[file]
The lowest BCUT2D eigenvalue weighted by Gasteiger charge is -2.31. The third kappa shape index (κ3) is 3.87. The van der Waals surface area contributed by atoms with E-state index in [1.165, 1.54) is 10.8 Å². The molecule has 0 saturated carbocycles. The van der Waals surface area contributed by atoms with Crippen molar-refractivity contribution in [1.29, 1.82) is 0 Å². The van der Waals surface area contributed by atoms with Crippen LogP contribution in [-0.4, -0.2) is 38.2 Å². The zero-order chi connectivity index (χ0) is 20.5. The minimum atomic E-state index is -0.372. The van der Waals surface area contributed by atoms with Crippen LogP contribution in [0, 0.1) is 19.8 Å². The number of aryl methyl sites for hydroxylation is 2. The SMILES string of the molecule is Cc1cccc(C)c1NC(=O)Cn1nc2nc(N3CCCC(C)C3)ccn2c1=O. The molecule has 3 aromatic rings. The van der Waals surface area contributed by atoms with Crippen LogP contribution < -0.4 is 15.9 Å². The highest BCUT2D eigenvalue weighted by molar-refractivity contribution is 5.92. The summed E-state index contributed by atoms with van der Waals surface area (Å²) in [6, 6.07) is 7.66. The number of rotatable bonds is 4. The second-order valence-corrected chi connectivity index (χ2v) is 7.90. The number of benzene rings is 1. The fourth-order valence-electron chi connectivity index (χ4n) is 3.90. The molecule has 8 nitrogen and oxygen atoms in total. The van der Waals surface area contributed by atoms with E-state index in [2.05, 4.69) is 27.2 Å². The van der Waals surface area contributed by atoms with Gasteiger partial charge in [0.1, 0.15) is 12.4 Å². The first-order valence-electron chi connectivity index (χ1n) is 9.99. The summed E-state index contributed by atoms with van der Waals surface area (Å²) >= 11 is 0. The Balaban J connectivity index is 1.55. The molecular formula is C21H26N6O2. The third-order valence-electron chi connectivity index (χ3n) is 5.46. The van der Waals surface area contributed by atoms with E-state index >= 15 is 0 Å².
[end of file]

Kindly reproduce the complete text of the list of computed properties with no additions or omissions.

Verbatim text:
The lowest BCUT2D eigenvalue weighted by Gasteiger charge is -2.31. The third kappa shape index (κ3) is 3.87. The van der Waals surface area contributed by atoms with E-state index in [1.165, 1.54) is 10.8 Å². The molecule has 0 saturated carbocycles. The van der Waals surface area contributed by atoms with Crippen molar-refractivity contribution in [1.29, 1.82) is 0 Å². The van der Waals surface area contributed by atoms with Crippen LogP contribution in [-0.4, -0.2) is 38.2 Å². The zero-order chi connectivity index (χ0) is 20.5. The minimum atomic E-state index is -0.372. The van der Waals surface area contributed by atoms with Crippen LogP contribution in [0, 0.1) is 19.8 Å². The number of aryl methyl sites for hydroxylation is 2. The SMILES string of the molecule is Cc1cccc(C)c1NC(=O)Cn1nc2nc(N3CCCC(C)C3)ccn2c1=O. The molecule has 3 aromatic rings. The van der Waals surface area contributed by atoms with Crippen LogP contribution < -0.4 is 15.9 Å². The highest BCUT2D eigenvalue weighted by molar-refractivity contribution is 5.92. The summed E-state index contributed by atoms with van der Waals surface area (Å²) in [6, 6.07) is 7.66. The number of rotatable bonds is 4. The second-order valence-corrected chi connectivity index (χ2v) is 7.90. The number of benzene rings is 1. The fourth-order valence-electron chi connectivity index (χ4n) is 3.90. The molecule has 8 nitrogen and oxygen atoms in total. The van der Waals surface area contributed by atoms with E-state index in [2.05, 4.69) is 27.2 Å². The van der Waals surface area contributed by atoms with Gasteiger partial charge in [0.1, 0.15) is 12.4 Å². The first-order valence-electron chi connectivity index (χ1n) is 9.99. The summed E-state index contributed by atoms with van der Waals surface area (Å²) >= 11 is 0. The Balaban J connectivity index is 1.55. The molecular formula is C21H26N6O2. The third-order valence-electron chi connectivity index (χ3n) is 5.46. The van der Waals surface area contributed by atoms with E-state index >= 15 is 0 Å².